By Richard Payerchin
The president's economic policies are hurting the abilities of small businesses to create jobs, Ohio Treasurer Josh Mandel said.
Mandel hosted a conference call yesterday with officials from Invacare Corp. and the Ohio Coal Association to discuss two issues affecting Ohio businesses. Mandel, a Republican candidate for Senate, panned his opponent, incumbent Democrat Sen. Sherrod Brown, and President Obama for policies hostile to creating new jobs.
"Businesses are guilty until proven innocent," Mandel said.
Mandel cited conversations with people from his recent 22-county business tour. They were critical about government borrowing and spending, Mandel said, and one truck driver said he did not believe he would earn as much money next year.
He also criticized the medical device excise tax, which was part of the Patient Protection and Affordable Care Act, which also has been dubbed "Obamacare" after the president.
The 2.3 percent tax on sales of healthcare supplies is set to take effect in 2013.
The tax "is a job killer" for companies that make healthcare products, Mandel said.
It was unclear exactly what effect the tax would have on Invacare because there is an exemption for items sold at retail to consumers, said Cara Bachenheimer, vice president of Invacare.
However, the company supports legislation to repeal the excise tax, Bachenheimer said.
The House Ways & Means Committee yesterday recommended repealing the tax and sent the legislation for a vote of the full House of Representatives, said Philip Minardi, spokesman for bill sponsor Rep. Erik Paulsen, a Minnesota Republican.
The president also has "a war on coal," Ohio Coal Association President Mike Carey said. The policies are troubling for workers who mine and process coal, which is the most economical fuel source for energy production, Carey said.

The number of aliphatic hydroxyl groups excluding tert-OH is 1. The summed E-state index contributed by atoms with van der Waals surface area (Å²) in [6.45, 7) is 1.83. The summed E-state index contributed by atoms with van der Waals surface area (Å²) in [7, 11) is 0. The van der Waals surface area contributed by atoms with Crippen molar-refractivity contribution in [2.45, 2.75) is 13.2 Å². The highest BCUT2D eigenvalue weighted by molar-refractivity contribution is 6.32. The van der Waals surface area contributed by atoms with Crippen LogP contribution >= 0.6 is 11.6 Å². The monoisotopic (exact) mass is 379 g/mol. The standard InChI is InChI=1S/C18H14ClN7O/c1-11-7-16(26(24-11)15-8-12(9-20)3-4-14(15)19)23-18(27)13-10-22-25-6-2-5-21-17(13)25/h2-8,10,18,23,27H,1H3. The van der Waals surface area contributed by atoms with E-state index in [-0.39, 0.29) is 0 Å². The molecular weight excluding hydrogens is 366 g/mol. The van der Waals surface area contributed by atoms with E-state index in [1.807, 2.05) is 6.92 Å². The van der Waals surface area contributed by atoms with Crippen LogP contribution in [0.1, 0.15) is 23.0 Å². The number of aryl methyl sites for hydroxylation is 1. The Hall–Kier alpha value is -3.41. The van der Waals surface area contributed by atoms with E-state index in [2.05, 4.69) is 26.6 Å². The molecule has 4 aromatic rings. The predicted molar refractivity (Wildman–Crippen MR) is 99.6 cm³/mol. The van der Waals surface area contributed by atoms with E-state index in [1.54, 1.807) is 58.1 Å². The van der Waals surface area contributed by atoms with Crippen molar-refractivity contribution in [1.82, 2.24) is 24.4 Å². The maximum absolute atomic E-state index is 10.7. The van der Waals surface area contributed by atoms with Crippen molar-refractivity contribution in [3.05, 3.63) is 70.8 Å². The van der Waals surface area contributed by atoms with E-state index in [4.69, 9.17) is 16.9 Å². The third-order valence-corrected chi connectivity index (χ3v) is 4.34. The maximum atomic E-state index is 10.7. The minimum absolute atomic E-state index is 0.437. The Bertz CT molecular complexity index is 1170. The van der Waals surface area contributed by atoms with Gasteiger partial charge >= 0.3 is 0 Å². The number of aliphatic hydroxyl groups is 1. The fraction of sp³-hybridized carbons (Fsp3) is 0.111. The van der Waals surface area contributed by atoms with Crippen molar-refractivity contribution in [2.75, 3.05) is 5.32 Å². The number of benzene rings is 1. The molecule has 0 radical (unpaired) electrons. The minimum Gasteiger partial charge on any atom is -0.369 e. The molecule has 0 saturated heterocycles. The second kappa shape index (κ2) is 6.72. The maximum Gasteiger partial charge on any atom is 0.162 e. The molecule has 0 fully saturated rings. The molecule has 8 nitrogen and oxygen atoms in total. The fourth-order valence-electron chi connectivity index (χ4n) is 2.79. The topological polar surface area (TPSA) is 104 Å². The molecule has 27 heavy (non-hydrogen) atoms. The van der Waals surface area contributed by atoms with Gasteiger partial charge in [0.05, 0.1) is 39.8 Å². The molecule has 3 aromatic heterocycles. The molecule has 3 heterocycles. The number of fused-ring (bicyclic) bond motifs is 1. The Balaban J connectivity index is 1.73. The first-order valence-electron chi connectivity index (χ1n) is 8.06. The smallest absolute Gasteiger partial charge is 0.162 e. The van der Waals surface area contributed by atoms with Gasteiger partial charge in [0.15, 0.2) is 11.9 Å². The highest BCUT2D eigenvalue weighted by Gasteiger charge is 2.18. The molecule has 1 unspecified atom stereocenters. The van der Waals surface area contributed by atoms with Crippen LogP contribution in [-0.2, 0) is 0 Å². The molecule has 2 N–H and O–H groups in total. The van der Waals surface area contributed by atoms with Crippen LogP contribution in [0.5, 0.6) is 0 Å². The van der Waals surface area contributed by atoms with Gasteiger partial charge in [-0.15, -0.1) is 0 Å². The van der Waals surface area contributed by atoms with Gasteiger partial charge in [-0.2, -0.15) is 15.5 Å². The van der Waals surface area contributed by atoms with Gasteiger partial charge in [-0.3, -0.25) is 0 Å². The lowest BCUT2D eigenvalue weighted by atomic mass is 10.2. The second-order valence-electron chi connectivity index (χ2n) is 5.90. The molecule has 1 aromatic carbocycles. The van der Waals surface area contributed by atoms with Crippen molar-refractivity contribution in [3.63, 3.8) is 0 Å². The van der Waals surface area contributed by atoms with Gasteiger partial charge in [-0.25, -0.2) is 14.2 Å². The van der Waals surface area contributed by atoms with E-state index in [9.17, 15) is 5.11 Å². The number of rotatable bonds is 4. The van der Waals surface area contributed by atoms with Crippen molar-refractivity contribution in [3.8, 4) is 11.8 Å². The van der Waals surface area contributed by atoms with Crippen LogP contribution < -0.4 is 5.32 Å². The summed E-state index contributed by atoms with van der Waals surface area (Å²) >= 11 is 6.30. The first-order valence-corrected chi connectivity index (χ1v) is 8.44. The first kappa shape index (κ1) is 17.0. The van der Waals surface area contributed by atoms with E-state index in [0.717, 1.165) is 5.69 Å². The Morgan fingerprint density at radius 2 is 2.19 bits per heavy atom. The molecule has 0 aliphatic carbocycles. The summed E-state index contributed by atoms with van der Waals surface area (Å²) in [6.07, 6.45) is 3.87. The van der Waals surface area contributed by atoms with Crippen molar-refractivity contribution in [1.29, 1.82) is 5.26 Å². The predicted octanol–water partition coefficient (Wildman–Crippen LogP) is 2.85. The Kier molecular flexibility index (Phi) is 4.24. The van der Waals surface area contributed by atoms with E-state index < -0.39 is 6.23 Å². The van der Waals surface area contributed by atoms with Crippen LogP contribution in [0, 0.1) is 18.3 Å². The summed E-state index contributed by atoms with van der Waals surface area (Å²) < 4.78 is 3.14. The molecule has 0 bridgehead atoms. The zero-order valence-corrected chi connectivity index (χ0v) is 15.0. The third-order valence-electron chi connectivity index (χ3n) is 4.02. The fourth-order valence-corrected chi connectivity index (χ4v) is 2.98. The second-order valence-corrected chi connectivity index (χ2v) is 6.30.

As energy costs go up, people spend a larger proportion of their income to pay for necessities such as heating and cooling their homes, Carey said. That leaves less disposable income to spend on other items, which hurts the economy, Carey said in a follow-up conversation after the conference call.
Low energy costs also make it affordable for manufacturers to make products in Ohio, Carey said.
Power companies are in a rush to shut down or retool coal-fired power stations to burn natural gas because they don't know what the administration's air quality standards will be, Carey said.
That could hurt consumers who have to pay more when natural gas prices go up, Carey said. Coal priceshave been more stable than natural gas prices, ensuring lower long-term energy costs for consumers, he said.
In Lorain County, GenOn Energy has announced plans to shut down its Avon Lake electric producing plant in April 2015.
The company has said the cost of complying with environmental regulations would be a losing proposition financially. The 763-megawatt power station, 33570 Lake Road, burns coal and fuel oil to power the generators that create electricity at the plant.